New temporary loss carry-back regime – will it help small businesses?

  • New temporary loss carry-back regime –  will it help small businesses?
  • The inherent flaw in the foreign investment fund regime; and
  • The rules around claiming deductions for working at home


In today’s podcast, will the latest government tax measures help small businesses? The inherent flaw in the foreign investment fund regime. And we look at claiming deductions for working at home.

The temporary loss carry-back scheme announced by the Government last Wednesday was one of the most significant tax measures yet.

It enables businesses that were expecting to make a loss in either the 19/20 income year or the 20/21 income year to estimate the loss and use it to offset profits in the previous tax year. In other words, they could carry the loss back one year.

Now, this is a measure I’ve seen before and used when I was working in the United Kingdom. That measure was introduced in the wake of a fairly severe recession in the late 80s, early 90s. It’s a promising measure which is expected to cost up to about $3.1 billion over a two-year period.

However, my tax agent colleagues are concerned that we’ve only just ended the year end 31 March 2020. And right up until 1st March, everything was running reasonably smoothly before the effects of Covid-19 landed with a big thump. Companies with a standard balance date of 31st March 2020 won’t actually have been significantly affected by the Covid-19 pandemic, but it’s quite likely that in the year to 31 March 2021 they will be.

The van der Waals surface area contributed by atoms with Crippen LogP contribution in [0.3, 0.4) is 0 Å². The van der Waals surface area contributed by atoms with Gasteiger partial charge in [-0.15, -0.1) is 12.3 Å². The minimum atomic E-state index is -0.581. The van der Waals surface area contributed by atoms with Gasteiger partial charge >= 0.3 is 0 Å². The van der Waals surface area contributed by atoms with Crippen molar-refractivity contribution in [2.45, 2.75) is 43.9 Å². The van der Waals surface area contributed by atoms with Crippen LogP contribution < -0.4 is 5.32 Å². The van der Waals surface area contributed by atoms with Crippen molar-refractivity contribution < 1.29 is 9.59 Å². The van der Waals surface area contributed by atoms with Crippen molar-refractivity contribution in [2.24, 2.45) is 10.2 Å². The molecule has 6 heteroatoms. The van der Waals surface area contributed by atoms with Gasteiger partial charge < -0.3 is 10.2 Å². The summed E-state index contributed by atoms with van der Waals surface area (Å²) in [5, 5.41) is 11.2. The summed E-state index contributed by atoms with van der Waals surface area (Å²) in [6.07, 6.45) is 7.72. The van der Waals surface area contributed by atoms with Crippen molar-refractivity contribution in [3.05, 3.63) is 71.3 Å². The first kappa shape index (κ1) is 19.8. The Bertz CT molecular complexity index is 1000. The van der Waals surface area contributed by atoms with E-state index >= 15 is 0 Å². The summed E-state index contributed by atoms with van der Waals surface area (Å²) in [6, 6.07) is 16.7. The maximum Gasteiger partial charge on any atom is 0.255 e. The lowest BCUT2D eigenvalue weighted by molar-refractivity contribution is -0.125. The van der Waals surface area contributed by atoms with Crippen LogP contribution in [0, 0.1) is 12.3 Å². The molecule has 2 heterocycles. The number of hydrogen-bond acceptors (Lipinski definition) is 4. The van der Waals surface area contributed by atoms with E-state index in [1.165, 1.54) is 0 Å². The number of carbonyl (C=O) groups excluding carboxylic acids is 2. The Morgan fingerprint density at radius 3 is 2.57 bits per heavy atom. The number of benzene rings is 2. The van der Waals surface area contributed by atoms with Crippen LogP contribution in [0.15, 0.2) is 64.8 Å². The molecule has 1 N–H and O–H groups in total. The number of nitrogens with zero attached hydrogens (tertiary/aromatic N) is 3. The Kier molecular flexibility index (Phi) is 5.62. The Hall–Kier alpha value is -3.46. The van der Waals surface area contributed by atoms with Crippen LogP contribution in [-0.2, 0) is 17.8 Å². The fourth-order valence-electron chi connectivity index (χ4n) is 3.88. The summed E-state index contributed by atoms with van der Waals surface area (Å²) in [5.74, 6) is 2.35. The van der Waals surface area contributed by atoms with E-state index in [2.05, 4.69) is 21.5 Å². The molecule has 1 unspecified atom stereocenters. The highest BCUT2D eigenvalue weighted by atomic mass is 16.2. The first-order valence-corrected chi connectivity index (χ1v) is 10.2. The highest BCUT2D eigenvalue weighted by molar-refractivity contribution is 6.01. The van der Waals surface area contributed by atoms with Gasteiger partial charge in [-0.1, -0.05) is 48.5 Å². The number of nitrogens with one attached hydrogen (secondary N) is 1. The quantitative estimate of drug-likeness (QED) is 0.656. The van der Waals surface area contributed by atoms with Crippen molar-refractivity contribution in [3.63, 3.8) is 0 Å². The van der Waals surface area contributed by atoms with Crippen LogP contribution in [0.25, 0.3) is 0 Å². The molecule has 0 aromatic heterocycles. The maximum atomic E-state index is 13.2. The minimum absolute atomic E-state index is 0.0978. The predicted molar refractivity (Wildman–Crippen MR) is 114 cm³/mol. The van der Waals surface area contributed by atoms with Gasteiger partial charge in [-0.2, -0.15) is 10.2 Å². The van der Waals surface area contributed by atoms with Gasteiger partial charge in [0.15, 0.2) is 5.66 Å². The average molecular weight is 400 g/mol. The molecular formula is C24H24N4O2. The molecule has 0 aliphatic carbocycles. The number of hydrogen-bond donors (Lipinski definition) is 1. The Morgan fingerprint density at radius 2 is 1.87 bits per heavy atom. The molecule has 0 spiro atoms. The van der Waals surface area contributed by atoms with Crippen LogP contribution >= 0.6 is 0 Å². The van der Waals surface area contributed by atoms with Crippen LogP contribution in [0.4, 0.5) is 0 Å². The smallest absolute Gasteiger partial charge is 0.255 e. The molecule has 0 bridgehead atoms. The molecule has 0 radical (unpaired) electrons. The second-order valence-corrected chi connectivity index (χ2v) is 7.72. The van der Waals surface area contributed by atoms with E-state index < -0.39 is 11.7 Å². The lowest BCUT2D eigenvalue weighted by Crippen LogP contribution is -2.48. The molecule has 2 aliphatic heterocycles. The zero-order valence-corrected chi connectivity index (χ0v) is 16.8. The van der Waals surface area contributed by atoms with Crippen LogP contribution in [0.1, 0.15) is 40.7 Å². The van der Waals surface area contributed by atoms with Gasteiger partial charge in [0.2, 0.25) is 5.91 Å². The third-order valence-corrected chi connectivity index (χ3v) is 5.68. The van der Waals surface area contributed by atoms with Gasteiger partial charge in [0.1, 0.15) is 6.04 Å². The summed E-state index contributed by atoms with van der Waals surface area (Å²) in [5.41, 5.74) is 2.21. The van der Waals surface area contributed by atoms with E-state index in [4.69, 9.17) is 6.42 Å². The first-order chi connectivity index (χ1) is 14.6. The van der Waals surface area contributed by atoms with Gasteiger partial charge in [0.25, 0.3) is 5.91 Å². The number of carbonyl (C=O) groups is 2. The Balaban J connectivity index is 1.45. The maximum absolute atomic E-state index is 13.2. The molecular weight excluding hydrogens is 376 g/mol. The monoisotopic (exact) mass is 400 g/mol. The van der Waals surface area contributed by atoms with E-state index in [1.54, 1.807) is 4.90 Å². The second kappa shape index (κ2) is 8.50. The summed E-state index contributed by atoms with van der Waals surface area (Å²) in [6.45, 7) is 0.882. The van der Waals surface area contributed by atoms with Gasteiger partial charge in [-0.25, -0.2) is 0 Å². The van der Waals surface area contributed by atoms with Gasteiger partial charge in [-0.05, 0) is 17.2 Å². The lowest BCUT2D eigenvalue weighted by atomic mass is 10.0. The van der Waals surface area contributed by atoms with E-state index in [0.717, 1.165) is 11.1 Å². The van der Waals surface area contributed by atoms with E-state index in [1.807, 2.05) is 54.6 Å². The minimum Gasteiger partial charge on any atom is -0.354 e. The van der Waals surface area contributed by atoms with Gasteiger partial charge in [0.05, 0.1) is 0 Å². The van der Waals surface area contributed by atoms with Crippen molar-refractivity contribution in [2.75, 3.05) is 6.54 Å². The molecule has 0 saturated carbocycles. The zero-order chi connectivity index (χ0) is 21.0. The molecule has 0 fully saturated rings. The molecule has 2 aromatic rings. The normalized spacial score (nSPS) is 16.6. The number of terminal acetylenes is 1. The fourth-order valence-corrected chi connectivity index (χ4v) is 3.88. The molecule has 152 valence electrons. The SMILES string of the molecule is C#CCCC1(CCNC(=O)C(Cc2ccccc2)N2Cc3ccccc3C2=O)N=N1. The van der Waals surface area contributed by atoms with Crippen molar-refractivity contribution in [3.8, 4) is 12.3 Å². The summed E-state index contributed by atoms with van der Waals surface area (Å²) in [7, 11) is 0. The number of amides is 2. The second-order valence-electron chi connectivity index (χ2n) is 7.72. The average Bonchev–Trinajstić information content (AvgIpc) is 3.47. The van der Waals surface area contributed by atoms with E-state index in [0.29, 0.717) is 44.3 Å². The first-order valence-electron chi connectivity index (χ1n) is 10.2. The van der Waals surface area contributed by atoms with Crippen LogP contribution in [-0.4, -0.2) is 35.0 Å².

The issue we have is that that’s a long way out to be predicting losses. And what if we get those estimates wrong?  The position is that use of money interest would still apply.  Although the temptation would be to make a guess at an estimated loss for the coming financial year and then carry that back to the 2020 tax year, it comes with the caveat that use of money interest – currently 8.35% – will apply on any underpaid tax. It’s a very much a dual-edged sword.

So, the main concern that my colleagues have about the loss carry-back proposal is that it’s really not terribly helpful for small businesses that have a standard 31 March balance date because they’re being asked to predict too far ahead and with too many variables.

The better option is, as I’ve said previously, would be to postpone or cancel the 7 May provisional tax payment coming up, let things settle down a bit and then work forward from that.